The video series On the Front Lines, created by the New York State Department of Environmental Conservation, profiles conservation professionals working in New York’s natural lands and environments. Select the playlist “On the Front Lines” to choose from 25 videos highlighting a variety of green careers including Wildlife BiologistForest Health Specialist, and Environmental Educator.

  • Outdoor Careers and Connections to Nature: Video Series from New Hampshire

    The video series North Country Calling: Finding Home in Northern New Hampshire documents four young people in New Hampshire who have found rewarding careers in forestry and the manufacture of wood products, in outdoor recreation and education. Their chosen paths strengthen their close connection with nature and fulfill their thirst for outdoor adventure. The videos, created by Northern Woodlands and the Northern Forest Center, highlight how residents in their 20s and 30s are upholding the North Country way of life and adapting it for the future.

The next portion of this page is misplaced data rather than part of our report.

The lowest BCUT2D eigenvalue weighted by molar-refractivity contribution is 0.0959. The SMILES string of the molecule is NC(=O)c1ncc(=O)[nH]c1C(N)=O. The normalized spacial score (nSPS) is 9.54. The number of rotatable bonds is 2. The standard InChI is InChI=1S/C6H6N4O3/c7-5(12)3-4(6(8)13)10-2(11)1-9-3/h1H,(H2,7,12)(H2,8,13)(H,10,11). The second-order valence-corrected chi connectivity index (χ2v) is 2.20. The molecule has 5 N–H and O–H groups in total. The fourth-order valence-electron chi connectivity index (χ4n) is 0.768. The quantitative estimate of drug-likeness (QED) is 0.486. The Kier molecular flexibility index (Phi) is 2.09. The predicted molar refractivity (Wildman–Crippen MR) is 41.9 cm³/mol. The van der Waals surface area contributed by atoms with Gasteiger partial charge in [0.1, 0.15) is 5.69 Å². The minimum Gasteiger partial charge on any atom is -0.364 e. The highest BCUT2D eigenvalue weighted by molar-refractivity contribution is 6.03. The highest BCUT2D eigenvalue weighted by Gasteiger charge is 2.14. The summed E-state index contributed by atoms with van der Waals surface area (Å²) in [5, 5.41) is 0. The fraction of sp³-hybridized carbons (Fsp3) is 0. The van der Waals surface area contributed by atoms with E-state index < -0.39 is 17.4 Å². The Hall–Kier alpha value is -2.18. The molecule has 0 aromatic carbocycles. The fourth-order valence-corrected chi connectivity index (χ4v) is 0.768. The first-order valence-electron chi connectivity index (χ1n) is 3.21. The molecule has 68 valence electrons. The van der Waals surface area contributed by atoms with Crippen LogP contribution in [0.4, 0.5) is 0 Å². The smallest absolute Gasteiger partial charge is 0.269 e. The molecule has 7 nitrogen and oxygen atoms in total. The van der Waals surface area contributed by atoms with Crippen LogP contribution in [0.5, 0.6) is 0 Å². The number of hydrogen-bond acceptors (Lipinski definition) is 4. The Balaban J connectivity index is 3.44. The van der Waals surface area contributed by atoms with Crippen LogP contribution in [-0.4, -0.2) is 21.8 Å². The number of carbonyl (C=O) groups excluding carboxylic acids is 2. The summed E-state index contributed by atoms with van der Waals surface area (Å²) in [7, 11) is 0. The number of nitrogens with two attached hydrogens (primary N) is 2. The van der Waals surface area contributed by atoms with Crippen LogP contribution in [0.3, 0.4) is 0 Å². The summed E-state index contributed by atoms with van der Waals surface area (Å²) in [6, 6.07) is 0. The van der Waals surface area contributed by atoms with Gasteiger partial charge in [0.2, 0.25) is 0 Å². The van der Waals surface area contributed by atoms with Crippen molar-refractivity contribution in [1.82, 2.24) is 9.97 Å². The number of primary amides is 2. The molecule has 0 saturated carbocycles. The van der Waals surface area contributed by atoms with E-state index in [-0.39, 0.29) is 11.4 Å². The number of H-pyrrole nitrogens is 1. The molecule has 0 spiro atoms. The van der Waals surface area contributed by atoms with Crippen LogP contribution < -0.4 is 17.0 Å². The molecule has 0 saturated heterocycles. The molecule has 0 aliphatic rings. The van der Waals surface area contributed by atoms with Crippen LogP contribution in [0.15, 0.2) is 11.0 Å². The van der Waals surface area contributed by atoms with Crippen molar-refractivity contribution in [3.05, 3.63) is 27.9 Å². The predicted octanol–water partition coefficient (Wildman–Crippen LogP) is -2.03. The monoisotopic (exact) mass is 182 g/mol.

• Career Profile Cards

    Explore jobs in the environment, natural resource, outdoor recreation, and renewable energy sectors with these Career Profile Cards, developed by the Pacific Education Institute.  The cards highlight voices of individuals in those careers. Learn about the day-to-day, career pathway, and tips and tools of the trade from an Assistant Forester, Salmon Habitat Restoration Manager, Water Quality Biologist, and even the owner and founder of a Kayak company.

  • Make That Paper: Careers in Forestry Online Game